"The Cobbler" on the 29th and 30th, shooting took place for "Boys To Board" (no. 10), "A
Pleasant Journey" (no. 11), "Giants Vs. Yanks" (no. 12) and "Back Stage" (no.
13). Retakes for "The Big Show" then took place on Jan. 10th and 11th, 1923. Originally, the 10th was meant
to be the 'finishing' date for "Back Stage," but this was achieved the previous day. The 11th was meant
for "Dogs Of War!" (no. 14), but this production waited until the 12th. It's interesting to note
that there were no gaps in the shooting schedule during this period, other than Sundays and holidays. "The Big
Show" began the day after the retakes for "A Quiet Street" (no. 5) were finished, and "Dogs Of
War!" began the day after "The Big Show" was (finally) finished.
According to Joe Cobb, he arrived at the Roach studio in September, but didn't join the Our Gang unit until after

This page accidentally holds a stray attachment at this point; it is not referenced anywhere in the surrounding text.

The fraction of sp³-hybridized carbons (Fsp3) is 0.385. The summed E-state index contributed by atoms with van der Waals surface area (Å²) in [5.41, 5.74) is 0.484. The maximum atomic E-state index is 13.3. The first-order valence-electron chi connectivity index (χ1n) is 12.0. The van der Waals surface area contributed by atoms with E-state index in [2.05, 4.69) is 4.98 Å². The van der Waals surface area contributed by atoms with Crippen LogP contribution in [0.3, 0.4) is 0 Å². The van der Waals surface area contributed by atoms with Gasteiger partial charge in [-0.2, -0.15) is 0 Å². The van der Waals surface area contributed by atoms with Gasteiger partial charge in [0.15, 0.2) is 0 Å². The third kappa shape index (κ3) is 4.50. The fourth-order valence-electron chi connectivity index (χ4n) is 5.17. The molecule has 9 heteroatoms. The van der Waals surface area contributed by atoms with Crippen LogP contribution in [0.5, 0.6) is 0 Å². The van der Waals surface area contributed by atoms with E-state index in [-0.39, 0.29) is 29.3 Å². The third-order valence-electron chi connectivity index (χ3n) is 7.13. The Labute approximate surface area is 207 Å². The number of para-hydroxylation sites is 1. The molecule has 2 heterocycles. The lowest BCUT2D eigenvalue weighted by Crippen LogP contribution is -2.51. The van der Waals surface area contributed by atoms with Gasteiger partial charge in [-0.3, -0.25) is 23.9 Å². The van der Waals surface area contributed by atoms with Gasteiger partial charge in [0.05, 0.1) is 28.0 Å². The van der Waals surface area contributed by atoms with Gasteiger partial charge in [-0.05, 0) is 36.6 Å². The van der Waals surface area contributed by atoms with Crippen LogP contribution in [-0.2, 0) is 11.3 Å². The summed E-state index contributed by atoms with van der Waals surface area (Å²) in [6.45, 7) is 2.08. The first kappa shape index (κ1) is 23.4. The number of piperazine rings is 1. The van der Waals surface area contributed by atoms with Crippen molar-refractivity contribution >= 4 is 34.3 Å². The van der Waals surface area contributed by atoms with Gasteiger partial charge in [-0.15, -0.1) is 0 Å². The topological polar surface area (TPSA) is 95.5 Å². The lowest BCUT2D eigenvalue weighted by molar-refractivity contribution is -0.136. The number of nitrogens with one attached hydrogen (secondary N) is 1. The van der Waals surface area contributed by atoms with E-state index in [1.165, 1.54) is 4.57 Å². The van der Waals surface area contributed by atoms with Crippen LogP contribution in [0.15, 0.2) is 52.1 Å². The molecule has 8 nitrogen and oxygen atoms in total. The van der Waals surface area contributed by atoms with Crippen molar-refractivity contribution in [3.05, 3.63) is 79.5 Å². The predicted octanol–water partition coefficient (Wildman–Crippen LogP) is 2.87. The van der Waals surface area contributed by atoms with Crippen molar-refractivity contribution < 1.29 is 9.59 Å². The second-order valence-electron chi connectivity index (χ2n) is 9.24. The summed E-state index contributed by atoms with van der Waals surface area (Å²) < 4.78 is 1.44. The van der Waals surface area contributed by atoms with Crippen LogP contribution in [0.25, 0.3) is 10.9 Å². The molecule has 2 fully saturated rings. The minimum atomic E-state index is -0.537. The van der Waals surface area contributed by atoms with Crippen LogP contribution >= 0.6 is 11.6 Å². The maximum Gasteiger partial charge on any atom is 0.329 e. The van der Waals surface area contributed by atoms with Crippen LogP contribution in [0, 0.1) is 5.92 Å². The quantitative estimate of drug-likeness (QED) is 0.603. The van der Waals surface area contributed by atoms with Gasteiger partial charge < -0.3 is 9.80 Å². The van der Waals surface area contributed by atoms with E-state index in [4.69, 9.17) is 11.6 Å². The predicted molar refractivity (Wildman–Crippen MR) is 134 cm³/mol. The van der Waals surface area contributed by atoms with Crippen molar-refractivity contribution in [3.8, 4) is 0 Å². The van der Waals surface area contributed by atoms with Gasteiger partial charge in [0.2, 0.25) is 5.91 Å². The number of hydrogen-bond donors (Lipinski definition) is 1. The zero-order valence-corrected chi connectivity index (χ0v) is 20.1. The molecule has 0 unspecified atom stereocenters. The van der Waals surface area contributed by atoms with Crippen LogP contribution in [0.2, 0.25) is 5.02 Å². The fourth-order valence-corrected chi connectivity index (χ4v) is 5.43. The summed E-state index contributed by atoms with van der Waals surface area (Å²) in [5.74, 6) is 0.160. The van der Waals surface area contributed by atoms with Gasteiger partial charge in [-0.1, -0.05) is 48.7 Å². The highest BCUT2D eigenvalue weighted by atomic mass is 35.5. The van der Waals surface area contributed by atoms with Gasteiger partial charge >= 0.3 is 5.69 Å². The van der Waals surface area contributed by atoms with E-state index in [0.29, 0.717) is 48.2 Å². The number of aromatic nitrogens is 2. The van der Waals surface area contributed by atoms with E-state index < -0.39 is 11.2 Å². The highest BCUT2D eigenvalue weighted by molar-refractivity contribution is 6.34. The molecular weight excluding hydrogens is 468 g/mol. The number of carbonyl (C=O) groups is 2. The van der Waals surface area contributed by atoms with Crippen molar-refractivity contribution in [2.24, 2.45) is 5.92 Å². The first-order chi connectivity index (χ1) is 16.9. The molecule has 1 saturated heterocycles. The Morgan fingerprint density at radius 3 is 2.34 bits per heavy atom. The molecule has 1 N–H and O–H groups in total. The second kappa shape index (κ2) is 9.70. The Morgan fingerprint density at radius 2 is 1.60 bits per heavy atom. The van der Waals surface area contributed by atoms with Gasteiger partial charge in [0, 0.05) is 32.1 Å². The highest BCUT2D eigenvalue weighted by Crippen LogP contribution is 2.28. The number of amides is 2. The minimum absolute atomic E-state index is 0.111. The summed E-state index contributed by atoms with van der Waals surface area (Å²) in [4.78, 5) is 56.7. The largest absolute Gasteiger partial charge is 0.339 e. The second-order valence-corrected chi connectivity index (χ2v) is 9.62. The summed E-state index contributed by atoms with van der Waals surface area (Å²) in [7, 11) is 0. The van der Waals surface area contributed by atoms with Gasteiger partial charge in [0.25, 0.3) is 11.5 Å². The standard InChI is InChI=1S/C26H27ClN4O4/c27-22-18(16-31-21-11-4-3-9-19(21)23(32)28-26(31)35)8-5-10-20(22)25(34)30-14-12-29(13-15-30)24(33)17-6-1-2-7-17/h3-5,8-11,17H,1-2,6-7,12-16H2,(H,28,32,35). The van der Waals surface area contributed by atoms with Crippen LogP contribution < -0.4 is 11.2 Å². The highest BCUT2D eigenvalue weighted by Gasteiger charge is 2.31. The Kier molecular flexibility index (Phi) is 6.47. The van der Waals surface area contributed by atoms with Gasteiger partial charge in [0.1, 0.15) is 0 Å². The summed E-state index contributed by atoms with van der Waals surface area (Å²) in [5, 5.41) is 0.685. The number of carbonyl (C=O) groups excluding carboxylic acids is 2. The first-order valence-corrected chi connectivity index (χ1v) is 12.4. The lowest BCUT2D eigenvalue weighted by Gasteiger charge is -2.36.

working in Snub Pollard's "A Tough Winter." The weekly payroll summaries indicate that Joe was paid a full
week's salary on Sep. 9th, so if he did start in September, then he was considered part of the Our Gang unit even
while working with Pollard. This information supports the notion that the opening footage was shot in late September,
since Joe is featured throughout that part of the film. It also makes sense that, perhaps, the cutaway shots of Joe during
the 'movie stars' section of the film were shot on the January dates as a way of getting him into the second half
of the film.
According to Andy Samuel, who debuted in this film, Roach came up with the idea for this short because of Samuel's
Chaplin imitation. This would suggest that the July and August dates probably involved the 'movie stars' section